A romantic looking man, inclined to be moody and temperamental, gifted with artistic sensibility but somewhat erratic in his judgements. [The Times, Obituary, 2 July 1954]
Born in Glasgow, Tatlock was educated there at the Glasgow Academy, Glasgow School of Art and Royal Technical College where he studied art. During the First World War Tatlock was with the Friends’ War Victims Relief Committee (Quakers) in the Marne region of France and in Russia. He worked in the Marne operation with Margery Fry, sister of Roger.
In December 1920, Tatlock was appointed editor of The Burlington Magazine and remained in this position until July 1933. According to the Times, under his editorship the Burlington became one of the leading international art periodicals. In 1924 Tatlock married the painter Cicely Hey, pupil and friend of Walter Sickert and the subject of many of his portraits. In the same year Tatlock was appointed art critic of the Daily Telegraph after the death of Claude Phillips and continued in the post for the next 10 years. A prolific art writer, Tatlock was responsible for the catalogue of paintings and drawings in the Lady Lever Art Gallery at Port Sunlight and contributed articles on art and archaeology to publications such as the Athenaeum, the New Statesman and the Contemporary Review. Tatlock also translated from the French and edited books on Chinese, Spanish and French art. He revised Andre S. Blum’s A Short History of Art: from Prehistoric Times to the Present Day (Batsford, 1927). Tatlock was a collector too: According to Who’s Who in Art, in 1927 he owned some sixty works of art which included paintings by Constable, Sickert and Dunoyer de Segonzac.
Tatlock’s greatest legacy was believed to be the newly acquired financial stability of The Burlington Magazine and its widened international scope. According to his obituary, written by WG Constable for the Burlington: ‘Together with the counsel and active support of Roger Fry, Tatlock widened the scope of the magazine in order to attract new readers: he increased the amount of attention given to contemporary French art and added considerably to the amount of contributors, both British and foreign.’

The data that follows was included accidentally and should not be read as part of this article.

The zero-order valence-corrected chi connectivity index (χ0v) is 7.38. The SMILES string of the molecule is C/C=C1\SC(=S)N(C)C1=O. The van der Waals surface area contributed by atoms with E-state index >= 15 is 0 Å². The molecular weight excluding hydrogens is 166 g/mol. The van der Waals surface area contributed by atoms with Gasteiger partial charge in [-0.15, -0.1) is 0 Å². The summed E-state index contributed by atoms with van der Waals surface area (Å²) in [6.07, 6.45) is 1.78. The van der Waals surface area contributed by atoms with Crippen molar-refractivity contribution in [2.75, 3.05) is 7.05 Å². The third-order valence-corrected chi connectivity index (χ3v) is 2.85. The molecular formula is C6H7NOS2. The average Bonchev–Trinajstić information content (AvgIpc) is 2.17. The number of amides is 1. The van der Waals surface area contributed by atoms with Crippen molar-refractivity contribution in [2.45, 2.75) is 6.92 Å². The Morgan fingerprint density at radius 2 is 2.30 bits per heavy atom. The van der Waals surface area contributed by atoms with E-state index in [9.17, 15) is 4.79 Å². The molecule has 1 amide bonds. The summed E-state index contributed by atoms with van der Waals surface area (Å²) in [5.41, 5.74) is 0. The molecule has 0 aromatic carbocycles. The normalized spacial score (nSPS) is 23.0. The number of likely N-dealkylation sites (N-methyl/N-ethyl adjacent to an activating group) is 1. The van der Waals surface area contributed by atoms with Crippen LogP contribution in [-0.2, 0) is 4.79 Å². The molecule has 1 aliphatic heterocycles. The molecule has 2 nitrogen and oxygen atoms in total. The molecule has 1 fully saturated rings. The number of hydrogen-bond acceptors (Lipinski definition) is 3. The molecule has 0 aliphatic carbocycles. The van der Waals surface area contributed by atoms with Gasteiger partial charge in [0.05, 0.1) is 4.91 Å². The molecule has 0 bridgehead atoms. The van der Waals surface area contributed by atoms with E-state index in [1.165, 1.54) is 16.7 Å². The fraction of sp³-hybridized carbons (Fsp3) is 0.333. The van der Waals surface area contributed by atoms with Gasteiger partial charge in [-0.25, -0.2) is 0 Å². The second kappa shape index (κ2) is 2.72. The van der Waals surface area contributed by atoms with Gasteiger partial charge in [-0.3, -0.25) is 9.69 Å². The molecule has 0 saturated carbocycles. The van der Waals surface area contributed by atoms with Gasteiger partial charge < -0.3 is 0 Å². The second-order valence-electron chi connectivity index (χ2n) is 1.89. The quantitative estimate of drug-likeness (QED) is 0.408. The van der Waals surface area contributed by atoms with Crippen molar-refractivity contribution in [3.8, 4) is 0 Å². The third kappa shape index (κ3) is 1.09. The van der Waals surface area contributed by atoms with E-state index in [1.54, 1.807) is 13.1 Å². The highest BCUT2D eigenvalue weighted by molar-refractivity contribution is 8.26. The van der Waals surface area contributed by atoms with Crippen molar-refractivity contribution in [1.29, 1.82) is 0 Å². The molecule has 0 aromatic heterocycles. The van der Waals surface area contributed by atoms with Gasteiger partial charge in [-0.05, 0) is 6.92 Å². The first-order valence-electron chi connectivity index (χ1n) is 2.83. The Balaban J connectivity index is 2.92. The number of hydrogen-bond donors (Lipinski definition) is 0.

The praise for Tatlock’s administrative and editorial efficiency is tempered by Constable’s severe criticism of his abilities as an art historian: ‘[Tatlock] would have been the first to say that neither by training nor by inclination was he a scholar […] his contributions to the Burlington Magazine were mostly editorial […] In thus limiting himself he was wise […] and it is perhaps unfortunate that he was sometimes tempted to enter fields for which he was not equipped.’
This judgement is perhaps too harsh, as the over one hundred and sixty contributions that Tatlock wrote for The Burlington Magazine are testimony to an inquisitive mind with a great talent for popularising art and engaging with the reader. Writing about an exhibition of Georgian art (The Four Georges in March 1931), Tatlock was able to evoke the atmosphere of a past era in one sentence: ‘Sitting in the deserted rooms of the house as I write, it would almost seem likely that the swish of silk and the crackle of corsets, the sonorous voice of the well-trained philosopher and the smell of burning tallow and snuff and face powder could be perceived.’ Tatlock’s editorial policy did take The Burlington Magazine into the twentieth century but his prose had still the Edwardian tone that characterised the magazine two decades earlier.
BP, November 2013
[with thanks to Anne Logan for information on Tatlock and the First World War]
Select Bibliography: ‘Mr. R. R. Tatlock’, Times, 2 July 1954. Tatlock, Robert Rattray, Who’s who in Art, London, 1927, pp. 228-229. W. G. CONSTABLE, ‘Robert Rattray Tatlock’, Burlington Magazine, September 1954, p. 291